From time to time, especially during testing and automated script tenant deployment, my OpenStack cloud installation gets disordered. Situations when I am unable to delete neutron port in Horizon dashboard are pretty common phenomenon, this most likely leads to problem with deleting network which the problematic port belongs to.
In such cases we may need to edit OpenStack database, which is MariaDB, and manually delete orphaned neutron port related record from MariaDB ports table.
GlusterFS is a simple and easy to configure scalable network attached storage. GlusterFS is a distributed storage consisting of nodes (servers including storage bricks), which export their own local file system as a volume. Volumes can be mounted on client servers as a network storage using NFS and Gluster Fuse. GlusterFS provides failover, redundancy and anti split-brain mechanisms that act as a High Availability system, that’s why in many aspects it is similar to the well known clustering software like Veritas Cluster Suite.
In this tutorial we will install GlusterFS on two CentOS 7 based nodes. We will use KVM Virtual Machines to make things easier and faster, but our main intention is to show you how to install GlusterFS on physical hardware.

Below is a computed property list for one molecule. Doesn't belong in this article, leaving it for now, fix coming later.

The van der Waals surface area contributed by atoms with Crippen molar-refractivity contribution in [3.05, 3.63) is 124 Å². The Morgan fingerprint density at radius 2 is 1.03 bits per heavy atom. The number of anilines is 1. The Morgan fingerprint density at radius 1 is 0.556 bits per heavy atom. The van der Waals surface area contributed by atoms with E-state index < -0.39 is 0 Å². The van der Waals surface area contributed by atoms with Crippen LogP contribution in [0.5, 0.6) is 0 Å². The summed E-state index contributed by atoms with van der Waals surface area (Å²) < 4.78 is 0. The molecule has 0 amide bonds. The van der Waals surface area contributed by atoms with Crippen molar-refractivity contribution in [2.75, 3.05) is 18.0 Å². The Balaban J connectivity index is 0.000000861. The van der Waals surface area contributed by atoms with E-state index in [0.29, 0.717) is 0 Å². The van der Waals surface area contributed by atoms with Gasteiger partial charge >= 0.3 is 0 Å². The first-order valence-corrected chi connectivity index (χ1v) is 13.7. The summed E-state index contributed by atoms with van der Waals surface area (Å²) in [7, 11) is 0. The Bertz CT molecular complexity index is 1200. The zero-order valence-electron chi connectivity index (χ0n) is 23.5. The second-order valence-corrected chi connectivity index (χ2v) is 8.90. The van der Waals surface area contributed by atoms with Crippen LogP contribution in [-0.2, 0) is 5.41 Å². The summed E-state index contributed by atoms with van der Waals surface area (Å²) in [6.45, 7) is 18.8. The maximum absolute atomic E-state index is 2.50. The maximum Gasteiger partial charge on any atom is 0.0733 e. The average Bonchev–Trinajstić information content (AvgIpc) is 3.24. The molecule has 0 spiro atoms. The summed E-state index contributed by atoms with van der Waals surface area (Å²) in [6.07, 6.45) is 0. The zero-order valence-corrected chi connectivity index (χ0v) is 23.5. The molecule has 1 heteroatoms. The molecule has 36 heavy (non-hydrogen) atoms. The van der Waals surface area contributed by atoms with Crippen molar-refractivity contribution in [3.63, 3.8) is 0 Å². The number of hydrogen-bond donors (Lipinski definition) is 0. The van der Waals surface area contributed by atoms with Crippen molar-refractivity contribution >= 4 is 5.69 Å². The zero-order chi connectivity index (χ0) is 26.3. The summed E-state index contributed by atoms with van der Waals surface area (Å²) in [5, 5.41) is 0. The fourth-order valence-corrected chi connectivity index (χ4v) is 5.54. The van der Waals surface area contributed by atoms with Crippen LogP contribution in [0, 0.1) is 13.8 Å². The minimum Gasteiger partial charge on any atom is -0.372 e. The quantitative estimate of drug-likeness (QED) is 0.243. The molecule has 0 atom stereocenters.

Sometimes I need to edit files inside qcow2 or raw image, but for some reason I don’t want to launch the image in KVM or in Openstack cloud. The image can be edited offline using virt-edit tool.
Starting from Fedora release 21 (Twenty One), Fedora can be upgraded using DNF system upgrade, which is recommended upgrade method for Fedora 21 and later releases. DNF is a kind of successor for FedUp (FEDora UPgrader), which is now obsolete, not supported any more by Fedora Project and should not be used in any circumstances.
In this article we will upgrade Fedora release 21 (Twenty One) to Fedora release 22 (Twenty Two) in five simple steps, using DNF system upgrade method.
Docker is a software which automates the deployment of applications inside Linux containers, by providing an additional layer of abstraction. This guarantees that it will always run the same, regardless of the environment it is running in. Docker uses the resource isolation features of the Linux kernel such as cgroups and kernel namespaces to allow independent containers to run within a single Linux instance, avoiding the overhead of starting and maintaining virtual machines.
In this tutorial we will setup and launch Docker software on Fedora 23 (64-bit) release.
Prerequisites for Docker installation on Fedora release:
Fedora version: Fedora 22 (64-bit) or higher
kernel version: 3.10 or higher